Temple Sees Largest Fullbright Scholar Class Ever

PHILADELPHIA — Sixteen Temple students and recent graduates have been named recipients of prestigious U.S. Fulbright grants for 2020 and 2021.

This year’s largest-ever class of “Fulbrighters” tops the previous annual record of 10 grantees, set twice consecutively in 2018–2019 and 2017–2018.

“Our new record-breaking cohort of Fulbright awardees and the dramatic increase we’ve seen in recent years speaks to the evolution of our program at Temple,” said Barbara Gorka, director of scholar development and fellowship advising, who assists students throughout the application process. “Each year, as more students see their peers being selected, it fuels their aspirations and inspires them to apply. That, coupled with our students’ ingenuity and work ethic and the quality of teaching and mentorship provided by our faculty, is a recipe for success.”

Funded primarily through an appropriation from the U.S. Congress, the Fulbright U.S. Student Program is the largest exchange program in the country.

The awards enable students and recent graduates—who are chosen for their academic merit and leadership potential—to travel to locations around the world where they receive funding to conduct research or creative projects, pursue graduate study, or teach English.

The motivating force behind these efforts is the program’s mission: to promote the intercultural exchange of ideas and collaboration in seeking solutions to shared international concerns.

“Our extraordinary Fulbright students are proof of the quality of the education Temple provides,” said President Richard M. Englert. “We are so proud of these scholars who go on to represent America abroad, and look to advance and share their skills and knowledge on a global stage.”

This year’s crop of recipients spans seven of Temple’s schools and colleges. Also noteworthy: Three of the four awards received for research went to graduating undergraduates.

Fulbright awards for research are more commonly given to PhD students. In fact, of Temple’s 16 awardees, only one is a graduate student.

Here are the plans of Temple’s 2020–2021 Fulbright scholars:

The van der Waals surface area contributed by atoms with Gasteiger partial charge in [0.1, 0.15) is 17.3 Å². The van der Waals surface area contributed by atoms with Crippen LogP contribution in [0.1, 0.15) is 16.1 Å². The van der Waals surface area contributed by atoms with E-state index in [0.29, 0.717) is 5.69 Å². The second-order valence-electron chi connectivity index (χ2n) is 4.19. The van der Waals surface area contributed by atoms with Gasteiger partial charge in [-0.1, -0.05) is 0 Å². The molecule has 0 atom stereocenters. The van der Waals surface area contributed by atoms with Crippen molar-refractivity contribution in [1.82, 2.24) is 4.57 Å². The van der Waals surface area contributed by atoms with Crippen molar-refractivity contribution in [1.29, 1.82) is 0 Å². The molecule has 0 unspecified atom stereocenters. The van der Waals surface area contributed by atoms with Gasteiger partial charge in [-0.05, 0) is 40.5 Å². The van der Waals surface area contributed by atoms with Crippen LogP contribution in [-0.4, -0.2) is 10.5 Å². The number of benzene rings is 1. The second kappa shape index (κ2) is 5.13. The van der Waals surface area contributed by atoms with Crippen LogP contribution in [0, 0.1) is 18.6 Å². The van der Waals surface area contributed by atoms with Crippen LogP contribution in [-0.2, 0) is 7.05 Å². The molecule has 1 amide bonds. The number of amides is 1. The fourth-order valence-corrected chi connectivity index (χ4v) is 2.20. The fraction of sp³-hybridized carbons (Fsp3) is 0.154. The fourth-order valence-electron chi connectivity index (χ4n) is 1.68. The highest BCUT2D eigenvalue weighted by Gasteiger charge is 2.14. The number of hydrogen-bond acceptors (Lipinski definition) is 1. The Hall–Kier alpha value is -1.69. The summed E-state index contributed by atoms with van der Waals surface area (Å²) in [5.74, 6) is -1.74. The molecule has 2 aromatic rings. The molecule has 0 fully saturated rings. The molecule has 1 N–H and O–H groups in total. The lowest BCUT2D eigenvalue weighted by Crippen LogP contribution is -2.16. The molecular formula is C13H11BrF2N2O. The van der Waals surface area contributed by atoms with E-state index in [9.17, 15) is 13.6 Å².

Temple noted that due to the coronavirus pandemic, the program has announced that the majority of this year’s projects won’t begin until January 2021, while a few may unfortunately be canceled.

  • Maeve Moran, CLA ’20, will pursue a master’s degree in health psychology in the United Kingdom.

  • Maggie Andresen, KLN ’17, will document communities fighting climate adaptation apartheid in Nigeria.

  • Adam Brock, ENG ’20, received the award to teach English in Germany. (He intends to decline the grant.)

  • Lucy Caffrey-Maffei, CLA ’18, will teach English in Spain.

  • Nuo Ivy Chen, ENG ’20, will research robotics in Germany.

  • Stephanie Cuomo, EDU ’20, will teach English in Colombia.

  • Janessa Hughes, CPH ’20, will research patterns of bilingual language development of children in Jordan.

  • Walter James, a PhD candidate in the College of Liberal Arts, will research financial regulations and stability in Japan.

  • Jacquelyn Kausch, EDU ’20, will teach English in Greece.

  • Thomas Kuklinski, CLA ’20, will conduct textual analysis of manuscripts in China.

  • Bonnie McClellan, CLA ’19, will teach English in Germany.

  • Claire McGlinchey, KLN ’19, will pursue a master’s degree in climate change: policy, media and society in Ireland.

  • Rachel Murphy, TYL ’20, will teach English in Spain.

  • Sam Nelson, CLA ’20, will teach English in Peru.

  • Morgan Rowe, CLA ’20, will teach English in Bulgaria.

  • Rachel Warner, CLA ’20, will teach English in South Korea.

  • Oluwadara Tokunboh, who earned a postgraduate certificate in the College of Public Health,

  • received the award to teach English in Colombia. Because she did not apply for the grant through Temple, her award does not count in Temple’s official numbers.

In addition, two Temple alumni—Tara Faik, CLA ’18, and Navya Reddy, FOX ’18—were selected as alternates, meaning they will be awarded the grant if a finalist chooses to decline a Fulbright award in one of their respective destination countries.

This article originally appeared on the Philadelphia Patch

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